DPMS Panther LR-204

posted on October 28, 2010

There's a mystique to anything long-distance, whether it's a radio transmission, a three-point shot from far behind the line or punching paper. Being successful in any of them requires overcoming a variety of obstacles, like static, a point guard in your face or in shooting's case, wind, fouling, barrel heat and mirage. When it finally comes together though, the excitement is addictive.

Hitting a small target at 500 yards may be lots of fun, but few rifles do it with the kind of consistency shooters demand. Those coming from DPMS Panther Arms are a rare exception though. The 20-year-old company has earned its long-range reputation by building tack-driving AR-15-style rifles, and today it's the second-largest producer of that platform.

One of its latest offerings is the Panther LR-204, which is chambered for .204 Ruger, a cartridge that's quickly becoming a staple with varmint hunters. When NRA Firearms Inventory Manager Dave Gledhill went on a prairie dog shoot with one of the new LR-204s last May, the tall tales he returned with piqued our interest.

The rifle he used was fitted with the optional JP Adjustable Trigger and topped with Nikon's Laser IRT 4-12x42 mm riflescope. Prairie dogs aren't exactly big targets, so I would have doubted his 542-yard, longest-hit claim, except the Nikon has a built-in rangefinder to confirm the distance. "I probably shot more than 2,000 rounds during the trip, many of them in the 250- and 300-yard range," said Gledhill. "At that distance nearly all were one-shot kills." It was the second shot that connected on that windless day 1,626 feet away.

The fact that the rifle never suffered a failure to feed, despite Gledhill forcing it to digest whatever loads the local sporting goods stores happened to be pushing, added emphasis to his testimonial. "The gun was a dream," he said. "It operated flawlessly and I never did clean it for the three full days I was there."

Things were a little different with the Panther LR-204 I tested, although the inherent accuracy was so obvious that every five-shot group grew more painful. Topped with a Bushnell Elite 4200 Tactical 6-24x50 mm riflescope, I started with Hornady's 32-grain V-Max load at 100 yards on a calm day. Three of the five holes were touching in nearly every target, but two wayward bullets would show up every time.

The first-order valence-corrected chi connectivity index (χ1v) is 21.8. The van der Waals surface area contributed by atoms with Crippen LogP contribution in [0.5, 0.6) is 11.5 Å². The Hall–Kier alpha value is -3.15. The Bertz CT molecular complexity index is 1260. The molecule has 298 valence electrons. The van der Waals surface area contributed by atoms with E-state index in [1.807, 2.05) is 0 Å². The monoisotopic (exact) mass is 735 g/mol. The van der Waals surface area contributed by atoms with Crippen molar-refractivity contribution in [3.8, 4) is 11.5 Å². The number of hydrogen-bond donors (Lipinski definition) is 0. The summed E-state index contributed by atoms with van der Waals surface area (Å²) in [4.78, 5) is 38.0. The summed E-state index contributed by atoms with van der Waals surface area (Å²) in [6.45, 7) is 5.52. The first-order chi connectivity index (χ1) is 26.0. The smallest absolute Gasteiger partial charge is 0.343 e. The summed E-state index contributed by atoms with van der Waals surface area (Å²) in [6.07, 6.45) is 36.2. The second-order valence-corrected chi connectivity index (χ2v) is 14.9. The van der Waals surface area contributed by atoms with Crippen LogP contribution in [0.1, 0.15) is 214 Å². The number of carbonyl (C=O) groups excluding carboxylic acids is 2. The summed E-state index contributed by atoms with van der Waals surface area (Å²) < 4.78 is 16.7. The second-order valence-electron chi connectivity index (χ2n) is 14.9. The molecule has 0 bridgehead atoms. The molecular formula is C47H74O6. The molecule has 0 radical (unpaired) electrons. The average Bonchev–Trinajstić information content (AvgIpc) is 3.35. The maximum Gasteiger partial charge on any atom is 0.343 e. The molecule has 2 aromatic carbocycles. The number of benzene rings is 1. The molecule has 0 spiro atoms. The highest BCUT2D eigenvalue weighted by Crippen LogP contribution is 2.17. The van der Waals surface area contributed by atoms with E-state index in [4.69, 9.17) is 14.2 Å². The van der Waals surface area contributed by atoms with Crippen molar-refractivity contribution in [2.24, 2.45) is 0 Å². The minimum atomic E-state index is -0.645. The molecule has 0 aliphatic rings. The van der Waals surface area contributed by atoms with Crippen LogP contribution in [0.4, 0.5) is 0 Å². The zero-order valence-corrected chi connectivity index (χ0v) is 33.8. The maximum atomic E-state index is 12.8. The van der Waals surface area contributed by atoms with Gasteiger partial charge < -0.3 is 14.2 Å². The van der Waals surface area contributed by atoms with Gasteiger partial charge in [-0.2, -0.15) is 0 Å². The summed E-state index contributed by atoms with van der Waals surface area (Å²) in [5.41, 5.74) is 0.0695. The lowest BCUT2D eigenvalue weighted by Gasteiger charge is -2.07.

Surmising my caffeine addiction was the culprit, I enlisted the aid of Spec. Greg Outland, who is stationed at Fort Bragg, NC. Again cloverleafed shots were produced, but with the same rogue pair. The barrel was cool, fore-end pressure didn't vary and the fliers seemed to appear at random times instead of always on the first or last shots. After a quick inspection we ruled out fouling, although we both agreed it may need a little more breaking in to get that DPMS accuracy stride.

Shooting Illustrated Associate Editor Adam Heggenstaller later tightened the groups significantly with 40-grain V-Max loads, despite the fact that the DPMS website explains, "For best accuracy, the DPMS LR-204 is designed to fire 32-36 grain bullets only." Throwing out two fliers from his five, five-shot groups, it averaged 1 1/4 inches at 100 yards. The last group wound up with three holes touching, adding evidence to the fact that the gun needs to be shot before it lives up to the company's legend.

The stock trigger may have also been a contributing factor. Let off weight was a stout 9 pounds. Heggenstaller and Outland didn't like it at all, claiming it had a lot of travel and creep—I did, but then I learned to shoot on an old Mauser whose trigger assembly was recovered from the Bismarck. The J.P. Adjustable Trigger assembly is only $139.95 more, so it's probably a pretty good investment.

As for recoil, Gledhill summed it up best when he said, "What recoil?" The 10 1/4-pound gun certainly soaks up what little pounding the .204 Ruger has to offer, and what it doesn't take care of, the AR-15's gas-operation does. Once I started shooting, it was hard to stop.

The LR-204 is a well thought out rifle. A space-age, carbon-fiber looking handguard ensures things won't get too hot for high-volume shooters. It also minimizes mirage if the fluting on the free-floated, 24-inch bull barrel doesn't quite keep things cool enough.

The upper receiver is A3-style, and of course comes with a dust cover and shell deflector. Both the upper and lower are forged from 7075-T6 aircraft aluminum alloy and hard-coat anodized per Mil Spec and finished with a black Teflon to fight the elements. The carrier and rotating bolt are heat-treated and plated.

Overall length is 42 7/16 inches. The stock is A2-style and it features the aluminum door assembly. Optics can be mounted on the Picatinny rail, and the pistol grip in the test rifle was target style, which makes it ideal for bench resting or those long-range prairie dog shots. About the only complaint I had—other than not being able to hold onto the gun long enough for it to finally find its real accuracy potential—is that the 30-round magazines are longer than the pistol grip, which meant I had to find another sandbag to rest it on during testing.


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